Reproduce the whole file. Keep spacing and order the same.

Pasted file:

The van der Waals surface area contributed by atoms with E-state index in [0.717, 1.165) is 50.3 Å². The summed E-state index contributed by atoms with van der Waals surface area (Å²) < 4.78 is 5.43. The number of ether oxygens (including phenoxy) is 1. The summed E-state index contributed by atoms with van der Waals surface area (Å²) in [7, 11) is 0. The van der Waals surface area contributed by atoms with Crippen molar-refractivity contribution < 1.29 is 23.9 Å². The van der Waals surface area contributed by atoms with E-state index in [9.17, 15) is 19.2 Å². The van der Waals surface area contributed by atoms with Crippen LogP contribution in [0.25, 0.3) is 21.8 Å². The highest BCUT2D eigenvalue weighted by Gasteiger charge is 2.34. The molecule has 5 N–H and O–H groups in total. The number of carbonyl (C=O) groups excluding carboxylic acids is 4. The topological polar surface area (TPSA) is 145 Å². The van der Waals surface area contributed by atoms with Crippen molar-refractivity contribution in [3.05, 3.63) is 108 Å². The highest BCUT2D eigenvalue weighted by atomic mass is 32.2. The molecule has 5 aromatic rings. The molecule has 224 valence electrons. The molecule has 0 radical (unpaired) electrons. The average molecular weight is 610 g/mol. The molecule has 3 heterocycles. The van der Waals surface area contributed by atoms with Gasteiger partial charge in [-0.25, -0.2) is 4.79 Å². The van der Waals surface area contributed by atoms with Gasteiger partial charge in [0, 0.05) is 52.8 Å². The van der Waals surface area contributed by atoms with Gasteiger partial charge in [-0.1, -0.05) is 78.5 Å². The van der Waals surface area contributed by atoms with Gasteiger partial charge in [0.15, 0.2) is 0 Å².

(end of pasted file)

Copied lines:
The van der Waals surface area contributed by atoms with E-state index in [0.717, 1.165) is 50.3 Å². The summed E-state index contributed by atoms with van der Waals surface area (Å²) < 4.78 is 5.43. The number of ether oxygens (including phenoxy) is 1. The summed E-state index contributed by atoms with van der Waals surface area (Å²) in [7, 11) is 0. The van der Waals surface area contributed by atoms with Crippen molar-refractivity contribution < 1.29 is 23.9 Å². The van der Waals surface area contributed by atoms with E-state index in [9.17, 15) is 19.2 Å². The van der Waals surface area contributed by atoms with Crippen LogP contribution in [0.25, 0.3) is 21.8 Å². The highest BCUT2D eigenvalue weighted by Gasteiger charge is 2.34. The molecule has 5 N–H and O–H groups in total. The number of carbonyl (C=O) groups excluding carboxylic acids is 4. The topological polar surface area (TPSA) is 145 Å². The van der Waals surface area contributed by atoms with Crippen molar-refractivity contribution in [3.05, 3.63) is 108 Å². The highest BCUT2D eigenvalue weighted by atomic mass is 32.2. The molecule has 5 aromatic rings. The molecule has 224 valence electrons. The molecule has 0 radical (unpaired) electrons. The average molecular weight is 610 g/mol. The molecule has 3 heterocycles. The van der Waals surface area contributed by atoms with Gasteiger partial charge in [-0.25, -0.2) is 4.79 Å². The van der Waals surface area contributed by atoms with Gasteiger partial charge in [0, 0.05) is 52.8 Å². The van der Waals surface area contributed by atoms with Gasteiger partial charge in [-0.1, -0.05) is 78.5 Å². The van der Waals surface area contributed by atoms with Gasteiger partial charge in [0.15, 0.2) is 0 Å².